Thursday, February 18, 2016

Weed Blasting

Organic growers now have a new tool to control weeds: abrasive weeding, or “weed blasting,” which uses an air compressor to blast organic grit at weed seedlings during vulnerable growth stages.

Weed blasting can reduce weed biomass in organic tomato and pepper crops by up to 97 percent, while maintaining crop yields similar to hand-weeded control plots.

Organic fertilizers, such as soybean meal, can be used as abrasive grit, which could mean farmers could control weeds and fertilize their crop in a single pass.

The method, recently field-tested at the University of Illinois, has been proven effective. In conjunction with plastic mulch, abrasive weeding reduced final weed biomass by 69 to 97 percent compared to non-weeded control plots.

During the study, grit was applied through a hand-held siphon-fed sand-blasting unit connected to a gas-powered air compressor, which was hauled down crop rows with a walk-behind tractor. A number of grit sources were tested: walnut shells, granulated maize cob, greensand, and soybean meal. If applied at the right plant growth stage, the force of the abrasive grit severely damages stems and leaves of weed seedlings.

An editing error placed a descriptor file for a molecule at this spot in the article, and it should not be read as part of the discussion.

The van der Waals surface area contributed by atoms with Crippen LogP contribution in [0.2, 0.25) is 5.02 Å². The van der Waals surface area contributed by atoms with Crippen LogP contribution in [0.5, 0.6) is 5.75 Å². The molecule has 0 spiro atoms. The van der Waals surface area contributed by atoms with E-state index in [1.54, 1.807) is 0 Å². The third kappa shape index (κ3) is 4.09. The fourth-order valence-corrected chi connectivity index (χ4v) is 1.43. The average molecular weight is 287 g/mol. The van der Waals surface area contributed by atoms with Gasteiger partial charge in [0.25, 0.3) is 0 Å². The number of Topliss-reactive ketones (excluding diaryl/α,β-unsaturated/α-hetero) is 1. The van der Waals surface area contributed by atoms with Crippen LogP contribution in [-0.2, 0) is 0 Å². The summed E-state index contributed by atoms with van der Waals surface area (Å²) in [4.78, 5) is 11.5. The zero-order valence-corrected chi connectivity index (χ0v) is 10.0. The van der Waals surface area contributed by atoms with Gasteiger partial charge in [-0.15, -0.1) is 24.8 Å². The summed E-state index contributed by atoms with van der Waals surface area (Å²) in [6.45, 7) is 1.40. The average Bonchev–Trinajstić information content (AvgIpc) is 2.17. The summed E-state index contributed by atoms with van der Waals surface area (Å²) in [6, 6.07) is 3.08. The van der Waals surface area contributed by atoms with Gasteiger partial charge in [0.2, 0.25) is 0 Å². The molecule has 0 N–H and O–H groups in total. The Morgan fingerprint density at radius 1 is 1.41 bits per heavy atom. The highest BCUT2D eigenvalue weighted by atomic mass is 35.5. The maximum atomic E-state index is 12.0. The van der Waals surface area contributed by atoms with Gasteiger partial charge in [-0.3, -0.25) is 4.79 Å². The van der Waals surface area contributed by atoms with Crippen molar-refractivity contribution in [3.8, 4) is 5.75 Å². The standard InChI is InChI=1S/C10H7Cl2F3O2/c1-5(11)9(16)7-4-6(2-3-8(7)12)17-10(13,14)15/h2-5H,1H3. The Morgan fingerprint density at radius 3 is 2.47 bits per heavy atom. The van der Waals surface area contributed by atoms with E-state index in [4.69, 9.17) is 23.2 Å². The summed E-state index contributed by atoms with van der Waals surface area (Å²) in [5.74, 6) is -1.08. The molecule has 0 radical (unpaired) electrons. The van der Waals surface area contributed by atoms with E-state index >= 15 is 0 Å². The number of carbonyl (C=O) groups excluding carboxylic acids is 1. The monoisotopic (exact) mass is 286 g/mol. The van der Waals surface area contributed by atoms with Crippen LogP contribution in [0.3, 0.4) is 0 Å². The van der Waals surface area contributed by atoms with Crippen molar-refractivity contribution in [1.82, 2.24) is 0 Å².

No significant differences were fund between the grit types in terms of  efficacy.

Plots with plastic mulch and one or more blasting treatment achieved the same fruit yields seen in hand-weeded plots, and 33 to 44 percent greater yields than in non-weeded control plots.

According to the study, weed blasting does affect some weeds more than others. Essentially, the smaller the seedling, the better. Also, seedlings whose growing points are aboveground (annual broadleaf species) are more susceptible to blasting than seedlings whose growing tips are located below ground (grasses and broadleaf perennials).

Source: Samuel Wortman, University of Illinois.

Farm Supply
Artwork: Portable Air Compressor